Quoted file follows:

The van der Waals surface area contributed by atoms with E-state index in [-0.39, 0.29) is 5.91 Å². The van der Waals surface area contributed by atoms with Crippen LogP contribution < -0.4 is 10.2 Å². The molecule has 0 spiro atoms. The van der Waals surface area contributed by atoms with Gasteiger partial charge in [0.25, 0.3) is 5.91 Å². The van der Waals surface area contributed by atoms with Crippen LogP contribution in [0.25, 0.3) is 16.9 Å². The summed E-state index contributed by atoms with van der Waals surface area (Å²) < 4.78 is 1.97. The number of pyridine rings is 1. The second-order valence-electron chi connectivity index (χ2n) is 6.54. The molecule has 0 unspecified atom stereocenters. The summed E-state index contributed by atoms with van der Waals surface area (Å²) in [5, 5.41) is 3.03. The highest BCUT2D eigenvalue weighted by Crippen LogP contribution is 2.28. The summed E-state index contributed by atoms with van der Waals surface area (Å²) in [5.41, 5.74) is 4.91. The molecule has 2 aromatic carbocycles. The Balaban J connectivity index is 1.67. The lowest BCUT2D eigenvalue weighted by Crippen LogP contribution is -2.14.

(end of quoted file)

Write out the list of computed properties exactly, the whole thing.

The van der Waals surface area contributed by atoms with E-state index in [-0.39, 0.29) is 5.91 Å². The van der Waals surface area contributed by atoms with Crippen LogP contribution < -0.4 is 10.2 Å². The molecule has 0 spiro atoms. The van der Waals surface area contributed by atoms with Gasteiger partial charge in [0.25, 0.3) is 5.91 Å². The van der Waals surface area contributed by atoms with Crippen LogP contribution in [0.25, 0.3) is 16.9 Å². The summed E-state index contributed by atoms with van der Waals surface area (Å²) < 4.78 is 1.97. The number of pyridine rings is 1. The second-order valence-electron chi connectivity index (χ2n) is 6.54. The molecule has 0 unspecified atom stereocenters. The summed E-state index contributed by atoms with van der Waals surface area (Å²) in [5, 5.41) is 3.03. The highest BCUT2D eigenvalue weighted by Crippen LogP contribution is 2.28. The summed E-state index contributed by atoms with van der Waals surface area (Å²) in [5.41, 5.74) is 4.91. The molecule has 2 aromatic carbocycles. The Balaban J connectivity index is 1.67. The lowest BCUT2D eigenvalue weighted by Crippen LogP contribution is -2.14.